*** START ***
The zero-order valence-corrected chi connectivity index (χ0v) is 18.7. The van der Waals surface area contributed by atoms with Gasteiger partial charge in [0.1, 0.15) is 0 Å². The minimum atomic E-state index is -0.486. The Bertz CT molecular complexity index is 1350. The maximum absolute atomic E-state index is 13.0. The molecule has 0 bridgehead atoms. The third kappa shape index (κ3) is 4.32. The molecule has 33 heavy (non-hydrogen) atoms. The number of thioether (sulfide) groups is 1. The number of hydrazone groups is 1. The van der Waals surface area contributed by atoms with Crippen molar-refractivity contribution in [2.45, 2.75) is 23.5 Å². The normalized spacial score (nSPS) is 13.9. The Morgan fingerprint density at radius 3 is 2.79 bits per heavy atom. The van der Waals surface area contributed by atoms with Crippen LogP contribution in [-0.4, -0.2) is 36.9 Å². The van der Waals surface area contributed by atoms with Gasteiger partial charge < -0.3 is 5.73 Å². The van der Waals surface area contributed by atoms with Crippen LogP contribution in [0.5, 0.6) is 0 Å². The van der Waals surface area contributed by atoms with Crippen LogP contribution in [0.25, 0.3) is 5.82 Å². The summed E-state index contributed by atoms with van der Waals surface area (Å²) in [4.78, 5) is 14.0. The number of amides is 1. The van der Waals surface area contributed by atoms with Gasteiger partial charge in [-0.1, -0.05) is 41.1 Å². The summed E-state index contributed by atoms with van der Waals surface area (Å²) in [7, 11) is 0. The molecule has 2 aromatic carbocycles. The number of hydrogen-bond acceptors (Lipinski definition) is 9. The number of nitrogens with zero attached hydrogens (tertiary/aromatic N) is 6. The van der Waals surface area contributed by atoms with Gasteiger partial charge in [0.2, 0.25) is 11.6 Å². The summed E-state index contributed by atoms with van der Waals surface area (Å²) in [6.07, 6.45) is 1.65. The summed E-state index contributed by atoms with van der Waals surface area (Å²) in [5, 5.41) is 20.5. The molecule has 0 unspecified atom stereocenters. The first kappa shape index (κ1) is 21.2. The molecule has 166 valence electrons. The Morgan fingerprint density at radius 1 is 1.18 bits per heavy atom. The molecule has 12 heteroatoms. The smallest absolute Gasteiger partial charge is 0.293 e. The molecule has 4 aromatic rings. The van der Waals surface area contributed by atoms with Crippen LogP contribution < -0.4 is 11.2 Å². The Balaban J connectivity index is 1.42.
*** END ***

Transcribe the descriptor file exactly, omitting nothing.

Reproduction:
The zero-order valence-corrected chi connectivity index (χ0v) is 18.7. The van der Waals surface area contributed by atoms with Gasteiger partial charge in [0.1, 0.15) is 0 Å². The minimum atomic E-state index is -0.486. The Bertz CT molecular complexity index is 1350. The maximum absolute atomic E-state index is 13.0. The molecule has 0 bridgehead atoms. The third kappa shape index (κ3) is 4.32. The molecule has 33 heavy (non-hydrogen) atoms. The number of thioether (sulfide) groups is 1. The number of hydrazone groups is 1. The van der Waals surface area contributed by atoms with Crippen molar-refractivity contribution in [2.45, 2.75) is 23.5 Å². The normalized spacial score (nSPS) is 13.9. The Morgan fingerprint density at radius 3 is 2.79 bits per heavy atom. The van der Waals surface area contributed by atoms with Crippen LogP contribution in [-0.4, -0.2) is 36.9 Å². The van der Waals surface area contributed by atoms with Gasteiger partial charge < -0.3 is 5.73 Å². The van der Waals surface area contributed by atoms with Crippen LogP contribution in [0.5, 0.6) is 0 Å². The van der Waals surface area contributed by atoms with Crippen LogP contribution in [0.25, 0.3) is 5.82 Å². The summed E-state index contributed by atoms with van der Waals surface area (Å²) in [4.78, 5) is 14.0. The number of amides is 1. The van der Waals surface area contributed by atoms with Gasteiger partial charge in [-0.1, -0.05) is 41.1 Å². The summed E-state index contributed by atoms with van der Waals surface area (Å²) in [7, 11) is 0. The molecule has 2 aromatic carbocycles. The number of hydrogen-bond acceptors (Lipinski definition) is 9. The number of nitrogens with zero attached hydrogens (tertiary/aromatic N) is 6. The van der Waals surface area contributed by atoms with Gasteiger partial charge in [0.2, 0.25) is 11.6 Å². The summed E-state index contributed by atoms with van der Waals surface area (Å²) in [6.07, 6.45) is 1.65. The summed E-state index contributed by atoms with van der Waals surface area (Å²) in [5, 5.41) is 20.5. The molecule has 0 unspecified atom stereocenters. The first kappa shape index (κ1) is 21.2. The molecule has 166 valence electrons. The Morgan fingerprint density at radius 1 is 1.18 bits per heavy atom. The molecule has 12 heteroatoms. The smallest absolute Gasteiger partial charge is 0.293 e. The molecule has 4 aromatic rings. The van der Waals surface area contributed by atoms with Crippen LogP contribution < -0.4 is 11.2 Å². The Balaban J connectivity index is 1.42.